With regards to novelists who actually make a living solely on their fictitious endeavors, there is a discrepancy as to what amounts to success, whether it be in their own opinions, the eyes of critics, editors, or the few or many readers. If you ask a novelist, a book critic, or a publishing house about success in the novel writing business, answers will likely vary as to what determines success. There are two distinct attributes that can be examined: Entertainment and Enlightenment. Novels that are strictly meant to entertain generally bring in more money, where as novels that are meant to enlighten serve a much different purpose, one that cannot be measured in monetary value.

Of course, novelists want to get paid for their work, and would love to see their books fly off shelves and become instant millionaires, but that is a rare occurrence. Writers know that certain types of books generate more revenue, and for some, they target in on that market, but there are others that write novels as expressions of the heart. Unfortunately, these types of books are not consumed by the masses whether that be because they deal with serious, sometimes depressing topics or require critical thinking. A lot of readers do not want to think very hard while they read, which is fine, but for people who cherish words and expert craftsmanship, serious novels are more in line with their tastes. Writers that choose to write for solely entertainment purposes and ultimately money, are generally not as worried about the craft of writing. Those that choose to write big complex, thought provoking novels, are not as inclined to care if millions of people buy them, as long as there is an audience, and they are considered great works of literature.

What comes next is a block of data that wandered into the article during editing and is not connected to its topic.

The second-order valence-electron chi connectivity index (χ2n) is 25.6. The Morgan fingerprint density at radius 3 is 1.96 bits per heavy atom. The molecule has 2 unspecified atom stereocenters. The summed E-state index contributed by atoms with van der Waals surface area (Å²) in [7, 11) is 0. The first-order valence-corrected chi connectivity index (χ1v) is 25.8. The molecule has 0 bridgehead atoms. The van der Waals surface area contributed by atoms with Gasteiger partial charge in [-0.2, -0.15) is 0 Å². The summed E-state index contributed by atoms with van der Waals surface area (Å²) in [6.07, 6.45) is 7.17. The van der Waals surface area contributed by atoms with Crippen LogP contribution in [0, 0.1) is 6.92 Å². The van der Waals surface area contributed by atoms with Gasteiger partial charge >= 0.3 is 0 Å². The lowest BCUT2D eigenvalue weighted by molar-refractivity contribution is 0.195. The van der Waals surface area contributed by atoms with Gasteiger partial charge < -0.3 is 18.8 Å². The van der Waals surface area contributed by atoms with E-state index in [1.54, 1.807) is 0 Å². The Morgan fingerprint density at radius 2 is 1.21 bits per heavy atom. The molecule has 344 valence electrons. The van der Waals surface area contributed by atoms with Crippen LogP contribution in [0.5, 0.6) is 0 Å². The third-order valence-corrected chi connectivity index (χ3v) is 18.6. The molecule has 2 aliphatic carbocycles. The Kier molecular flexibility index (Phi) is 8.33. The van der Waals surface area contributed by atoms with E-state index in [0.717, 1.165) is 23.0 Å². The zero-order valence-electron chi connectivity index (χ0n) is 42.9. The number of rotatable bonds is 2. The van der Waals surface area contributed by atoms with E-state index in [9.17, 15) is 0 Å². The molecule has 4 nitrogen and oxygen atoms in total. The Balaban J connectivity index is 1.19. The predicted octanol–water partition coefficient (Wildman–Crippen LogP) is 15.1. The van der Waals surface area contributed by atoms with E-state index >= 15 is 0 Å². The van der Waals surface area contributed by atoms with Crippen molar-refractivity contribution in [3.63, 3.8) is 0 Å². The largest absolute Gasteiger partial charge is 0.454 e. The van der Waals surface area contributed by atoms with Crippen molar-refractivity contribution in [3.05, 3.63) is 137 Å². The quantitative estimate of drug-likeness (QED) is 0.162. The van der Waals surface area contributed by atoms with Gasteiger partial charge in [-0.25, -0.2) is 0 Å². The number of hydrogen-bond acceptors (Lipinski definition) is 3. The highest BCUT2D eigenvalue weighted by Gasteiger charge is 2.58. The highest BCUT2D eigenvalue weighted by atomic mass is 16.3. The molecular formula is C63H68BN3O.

That is where success based off of money ends in the world of serious novelists. Ask any honest book critic in the world what their thoughts are on E. L. James and they will tell you that her bank account does not reflect whether or not she is a successful novelist. While that may sound harsh, it is only a statement about the meaning of success in terms of novelists whose job is to write for a living. She may have more money than every Pulitzer Prize winner of the past decade but there none of those writers would trade the greatest prize in literature for her money and readership. Most serious novelists would be content with being able to release their novels, make a modest living and continue to focus on their craft and providing influential experiences to dedicated readers.